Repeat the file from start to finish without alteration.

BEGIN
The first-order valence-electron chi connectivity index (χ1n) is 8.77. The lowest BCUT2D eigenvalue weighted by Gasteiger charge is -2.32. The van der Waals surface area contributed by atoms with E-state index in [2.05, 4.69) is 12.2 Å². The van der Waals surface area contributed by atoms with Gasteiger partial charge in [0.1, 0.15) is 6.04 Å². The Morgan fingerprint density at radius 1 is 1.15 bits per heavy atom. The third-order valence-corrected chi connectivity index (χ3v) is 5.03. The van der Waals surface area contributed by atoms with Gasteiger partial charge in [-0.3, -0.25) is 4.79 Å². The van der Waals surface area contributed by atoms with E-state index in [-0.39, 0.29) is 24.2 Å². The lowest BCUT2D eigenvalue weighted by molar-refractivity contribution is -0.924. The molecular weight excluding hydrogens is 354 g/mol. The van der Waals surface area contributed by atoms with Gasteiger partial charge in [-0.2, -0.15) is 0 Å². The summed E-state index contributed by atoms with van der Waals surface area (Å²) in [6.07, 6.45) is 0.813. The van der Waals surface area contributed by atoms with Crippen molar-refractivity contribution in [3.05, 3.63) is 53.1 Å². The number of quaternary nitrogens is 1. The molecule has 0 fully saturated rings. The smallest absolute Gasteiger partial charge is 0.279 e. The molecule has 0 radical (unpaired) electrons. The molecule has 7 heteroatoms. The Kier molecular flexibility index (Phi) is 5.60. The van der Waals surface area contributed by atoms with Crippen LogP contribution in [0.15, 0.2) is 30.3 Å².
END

The first-order valence-electron chi connectivity index (χ1n) is 8.77. The lowest BCUT2D eigenvalue weighted by Gasteiger charge is -2.32. The van der Waals surface area contributed by atoms with E-state index in [2.05, 4.69) is 12.2 Å². The van der Waals surface area contributed by atoms with Gasteiger partial charge in [0.1, 0.15) is 6.04 Å². The Morgan fingerprint density at radius 1 is 1.15 bits per heavy atom. The third-order valence-corrected chi connectivity index (χ3v) is 5.03. The van der Waals surface area contributed by atoms with Gasteiger partial charge in [-0.3, -0.25) is 4.79 Å². The van der Waals surface area contributed by atoms with E-state index in [-0.39, 0.29) is 24.2 Å². The lowest BCUT2D eigenvalue weighted by molar-refractivity contribution is -0.924. The molecular weight excluding hydrogens is 354 g/mol. The van der Waals surface area contributed by atoms with Gasteiger partial charge in [-0.2, -0.15) is 0 Å². The summed E-state index contributed by atoms with van der Waals surface area (Å²) in [6.07, 6.45) is 0.813. The van der Waals surface area contributed by atoms with Crippen molar-refractivity contribution in [3.05, 3.63) is 53.1 Å². The number of quaternary nitrogens is 1. The molecule has 0 fully saturated rings. The smallest absolute Gasteiger partial charge is 0.279 e. The molecule has 0 radical (unpaired) electrons. The molecule has 7 heteroatoms. The Kier molecular flexibility index (Phi) is 5.60. The van der Waals surface area contributed by atoms with Crippen LogP contribution in [0.15, 0.2) is 30.3 Å².